The trial court's explanation raises the issue of the primary caretaker doctrine and also whether a parent should always trump a third party in caring for the child. Historically, when applying the primary caretaker doctrine, where both parents are otherwise fit, one parent's role as a child's primary caretaker may be given weight as a determining factor in child custody decisions. In 2013, the case of M.J.M. v. M.L.G., 63 A.3d 331 (Pa. Super. 2013), held that "the primary caretaker doctrine, insofar as it requires positive emphasis on the primary caretaker status, is no longer viable." The genesis of the primary caretaker doctrine is the case of Commonwealth ex rel. Jordan v. Jordan, 488 A.2d 1113 (Pa. Super. 1982). With the enactment of the new custody statute in 2011, the court is to analyze 16 enumerated factors when making a custody decision. According to the M.J.M. case, the role of the parent historically as the primary caretaker is but one of 16 factors to consider. Highlighted in the M.J.M. case is the fact that the Custody Act puts weighted consideration on the factors that affect the safety of the child. In the W.C.F. matter, all the factors weighed heavily in favor of the father. Further, according to the opinion, it was the maternal grandmother who primarily cared for the child, and not the mother, since the child was born. Additionally, as emphasized by the Superior Court, the fact that the child was in the mother's care primarily was due to the status quo that the mother originally created by taking the child from the father. The Superior Court also highlighted the fact that the trial court did not deem both parents to be equally fit to act as a primary custodian. According to the opinion, due to the lack of cooperation of the mother, awarding primary physical custody to the father "might be of significant benefit to child at this time, and might make mother realize that her lack of cooperation and attempts at alienation will not be rewarded by this court."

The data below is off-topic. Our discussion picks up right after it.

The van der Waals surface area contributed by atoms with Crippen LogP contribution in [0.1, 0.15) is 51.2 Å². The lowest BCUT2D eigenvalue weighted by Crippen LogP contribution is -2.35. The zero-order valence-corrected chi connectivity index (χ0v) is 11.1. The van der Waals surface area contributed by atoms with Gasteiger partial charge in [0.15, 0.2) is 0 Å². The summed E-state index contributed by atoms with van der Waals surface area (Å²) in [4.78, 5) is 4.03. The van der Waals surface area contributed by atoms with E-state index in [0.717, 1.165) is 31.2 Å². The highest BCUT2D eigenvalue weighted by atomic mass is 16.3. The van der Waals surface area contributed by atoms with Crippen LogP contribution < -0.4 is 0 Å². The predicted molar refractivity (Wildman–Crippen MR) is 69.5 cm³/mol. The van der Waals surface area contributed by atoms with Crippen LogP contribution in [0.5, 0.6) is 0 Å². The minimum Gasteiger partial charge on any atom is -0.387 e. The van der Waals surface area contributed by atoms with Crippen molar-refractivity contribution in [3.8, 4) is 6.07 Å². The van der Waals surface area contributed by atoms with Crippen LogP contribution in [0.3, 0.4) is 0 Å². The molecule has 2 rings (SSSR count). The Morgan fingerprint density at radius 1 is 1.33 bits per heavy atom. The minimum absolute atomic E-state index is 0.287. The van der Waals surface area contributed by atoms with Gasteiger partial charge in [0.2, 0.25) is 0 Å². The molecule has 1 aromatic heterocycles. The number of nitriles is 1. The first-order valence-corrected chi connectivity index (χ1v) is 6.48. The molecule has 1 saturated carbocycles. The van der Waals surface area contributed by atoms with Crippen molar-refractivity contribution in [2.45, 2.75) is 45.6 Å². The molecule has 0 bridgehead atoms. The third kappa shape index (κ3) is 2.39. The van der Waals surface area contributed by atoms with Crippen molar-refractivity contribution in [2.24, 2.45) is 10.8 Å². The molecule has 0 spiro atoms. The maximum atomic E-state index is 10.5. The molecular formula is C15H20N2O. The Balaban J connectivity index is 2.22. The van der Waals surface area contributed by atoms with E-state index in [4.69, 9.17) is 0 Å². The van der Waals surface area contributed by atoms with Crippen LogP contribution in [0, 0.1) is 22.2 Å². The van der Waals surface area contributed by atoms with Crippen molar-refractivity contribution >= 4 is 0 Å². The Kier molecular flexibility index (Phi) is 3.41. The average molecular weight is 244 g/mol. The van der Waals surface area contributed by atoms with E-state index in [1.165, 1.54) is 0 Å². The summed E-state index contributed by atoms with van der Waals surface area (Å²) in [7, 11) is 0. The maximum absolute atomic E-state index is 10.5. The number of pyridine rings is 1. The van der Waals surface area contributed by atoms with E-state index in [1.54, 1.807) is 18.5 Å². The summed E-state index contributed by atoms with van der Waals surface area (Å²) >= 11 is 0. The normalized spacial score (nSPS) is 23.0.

In reaching its conclusion to reverse the trial court, the Superior Court held: "Where a court makes findings consistently in favor of custody in one party, and then awards custody to the other party, it must provide valid reasoning to support that decision. Especially with respect to mother's allegations of abuse, which the court specifically found not credible, we cannot, in good conscious, sanction this unexplained about-face. Although the court's findings are supported in the record, its conclusions are unreasonable in light of these findings." Therefore, the Superior Court found that the trial court's award was unreasonable in light of its factual findings and vacated the order and remanded the matter for "an order consistent with the trial court's findings and this court's decision."

Another interesting issue raised in this case is the fact that the child would be spending time in child care during the father's custodial periods as opposed to family members while in the mother's custody. This is an issue that often arises in child custody cases. In this case, the Superior Court found that it would benefit the child's social development to be in child care for periods of time. It is often thought that it is more beneficial for the child to always spend time with a parent instead of a third party. However, as they say, there are two sides to every argument. This case provides a reminder that in some instances it may be beneficial for a child to spend some periods of time in child care as opposed to with a parent or family members.

Originally published in The Legal Intelligencer - September 8, 2015.

DISCLAIMER: Because of the generality of this update, the information provided herein may not be applicable in all situations and should not be acted upon without specific legal advice based on particular situations.